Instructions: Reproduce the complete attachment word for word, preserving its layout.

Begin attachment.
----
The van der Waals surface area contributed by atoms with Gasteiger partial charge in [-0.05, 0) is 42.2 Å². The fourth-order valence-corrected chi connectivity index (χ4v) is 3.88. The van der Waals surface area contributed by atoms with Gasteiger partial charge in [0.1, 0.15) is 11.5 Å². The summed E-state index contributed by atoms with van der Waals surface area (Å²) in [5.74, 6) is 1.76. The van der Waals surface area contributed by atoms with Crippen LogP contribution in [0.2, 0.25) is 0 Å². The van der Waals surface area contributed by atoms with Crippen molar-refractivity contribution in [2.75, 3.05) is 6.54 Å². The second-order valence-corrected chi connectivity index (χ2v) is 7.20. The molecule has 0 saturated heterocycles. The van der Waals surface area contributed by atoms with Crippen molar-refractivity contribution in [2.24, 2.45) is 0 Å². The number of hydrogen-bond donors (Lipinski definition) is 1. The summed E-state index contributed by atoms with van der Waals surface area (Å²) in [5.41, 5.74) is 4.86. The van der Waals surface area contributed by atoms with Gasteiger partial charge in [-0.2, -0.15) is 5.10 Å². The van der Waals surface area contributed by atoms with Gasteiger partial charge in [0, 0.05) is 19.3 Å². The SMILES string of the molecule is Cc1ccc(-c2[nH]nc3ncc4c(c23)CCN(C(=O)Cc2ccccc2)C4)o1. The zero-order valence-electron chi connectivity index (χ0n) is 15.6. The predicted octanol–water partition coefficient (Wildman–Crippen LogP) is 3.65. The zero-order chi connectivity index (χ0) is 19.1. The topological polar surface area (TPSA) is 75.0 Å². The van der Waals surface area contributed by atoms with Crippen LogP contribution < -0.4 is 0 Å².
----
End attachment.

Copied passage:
The van der Waals surface area contributed by atoms with Gasteiger partial charge in [-0.05, 0) is 42.2 Å². The fourth-order valence-corrected chi connectivity index (χ4v) is 3.88. The van der Waals surface area contributed by atoms with Gasteiger partial charge in [0.1, 0.15) is 11.5 Å². The summed E-state index contributed by atoms with van der Waals surface area (Å²) in [5.74, 6) is 1.76. The van der Waals surface area contributed by atoms with Crippen LogP contribution in [0.2, 0.25) is 0 Å². The van der Waals surface area contributed by atoms with Crippen molar-refractivity contribution in [2.75, 3.05) is 6.54 Å². The second-order valence-corrected chi connectivity index (χ2v) is 7.20. The molecule has 0 saturated heterocycles. The van der Waals surface area contributed by atoms with Crippen molar-refractivity contribution in [2.24, 2.45) is 0 Å². The number of hydrogen-bond donors (Lipinski definition) is 1. The summed E-state index contributed by atoms with van der Waals surface area (Å²) in [5.41, 5.74) is 4.86. The van der Waals surface area contributed by atoms with Gasteiger partial charge in [-0.2, -0.15) is 5.10 Å². The van der Waals surface area contributed by atoms with Gasteiger partial charge in [0, 0.05) is 19.3 Å². The SMILES string of the molecule is Cc1ccc(-c2[nH]nc3ncc4c(c23)CCN(C(=O)Cc2ccccc2)C4)o1. The zero-order valence-electron chi connectivity index (χ0n) is 15.6. The predicted octanol–water partition coefficient (Wildman–Crippen LogP) is 3.65. The zero-order chi connectivity index (χ0) is 19.1. The topological polar surface area (TPSA) is 75.0 Å². The van der Waals surface area contributed by atoms with Crippen LogP contribution < -0.4 is 0 Å².